US charges NSA whistleblower Snowden with espionage, asks Hong Kong to detain him

Image: The Guardian

In a sealed criminal complaint announced late Friday, federal prosecutors have charged Edward Snowden, a former National Security Agency contractor who leaked a documents about the top-secret Prism surveillance programs, with espionage, theft and conversion of government property. The US government is asking the government of Hong Kong to detain Snowden on a provisional arrest warrant. The sealed complaint was filed in the Eastern District of Virginia, where Booz Allen Hamilton, his former employer, is based. The district has a history of prosecuting national security cases.

From the Washington Post:

By filing a criminal complaint, prosecutors have a legal basis to make the request of the authorities in Hong Kong. Prosecutors now have 60 days to file an indictment, probably also under seal, and can then move to have Snowden extradited from Hong Kong for trial in the United States.

Snowden, however, can fight the U.S. effort to have him extradited in the courts in Hong Kong. Any court battle is likely to reach Hong Kong’s highest court, and could last many months, lawyers in the U.S. and Hong Kong said.

The United States has an extradition treaty with Hong Kong, and U.S. officials said cooperation with the Chinese territory, which enjoys some autonomy from Beijing, has been good in previous cases.

No word yet on whether Iceland will offer him amnesty, or if Icelandic businessman and Wikileaks supporter Olafur Vignir's purported plan to fly him there in a private jet is feasible.

If this Wikipedia entry on Snowden (and related internet discussion) is to be believed, today is his 30th birthday.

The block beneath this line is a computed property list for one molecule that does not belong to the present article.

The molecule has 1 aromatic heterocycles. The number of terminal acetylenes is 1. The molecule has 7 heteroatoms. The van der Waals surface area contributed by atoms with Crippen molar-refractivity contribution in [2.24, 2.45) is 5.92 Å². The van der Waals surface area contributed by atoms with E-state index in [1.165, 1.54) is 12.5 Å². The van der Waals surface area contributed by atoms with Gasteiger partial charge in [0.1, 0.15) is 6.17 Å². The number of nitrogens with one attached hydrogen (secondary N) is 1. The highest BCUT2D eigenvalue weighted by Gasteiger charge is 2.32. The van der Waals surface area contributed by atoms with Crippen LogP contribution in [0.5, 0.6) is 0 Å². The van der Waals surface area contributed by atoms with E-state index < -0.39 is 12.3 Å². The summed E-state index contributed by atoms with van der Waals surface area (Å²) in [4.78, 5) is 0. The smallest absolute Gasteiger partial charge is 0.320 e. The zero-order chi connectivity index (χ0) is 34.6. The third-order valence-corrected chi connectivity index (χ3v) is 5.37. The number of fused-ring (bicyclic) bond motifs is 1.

(via Micah Lee)


    1. They can’t put the genie back in the bottle, but they can scare the bejeezua out of anyone else who might be thinking about rubbing one out. 

      (There’s probably a better way of phrasing that.)

      1. I’m pretty sure that he was expecting this. He knew what he was getting into. I hope that jet to Iceland has its turbines spooled up.

        1. Snowden may have been prepared for this, but a potential leaker with more to lose (say, a family to provide for) might see how he’s being treated and decide it’s just not worth it.

          1.  Or be all the more revved up at the fresh dumpload of outrageous injustice!  (For great justice!)

      2. But you know… don’t they keep stomping down the whistleblowers and sentencing them to Supermax and, worse yet, vilifying them in the media? And don’t the whistles just keep getting blown? At some point, the DOJ might realize their strategy isn’t working.

        Then again, given their track record on drugs, maybe that light won’t ever come on.

        1. It may well be working to at least some extent. We have no way of knowing how many more war crimes would have been leaked to the public if leakers didn’t have to be terrified of ending up like Bradley Manning.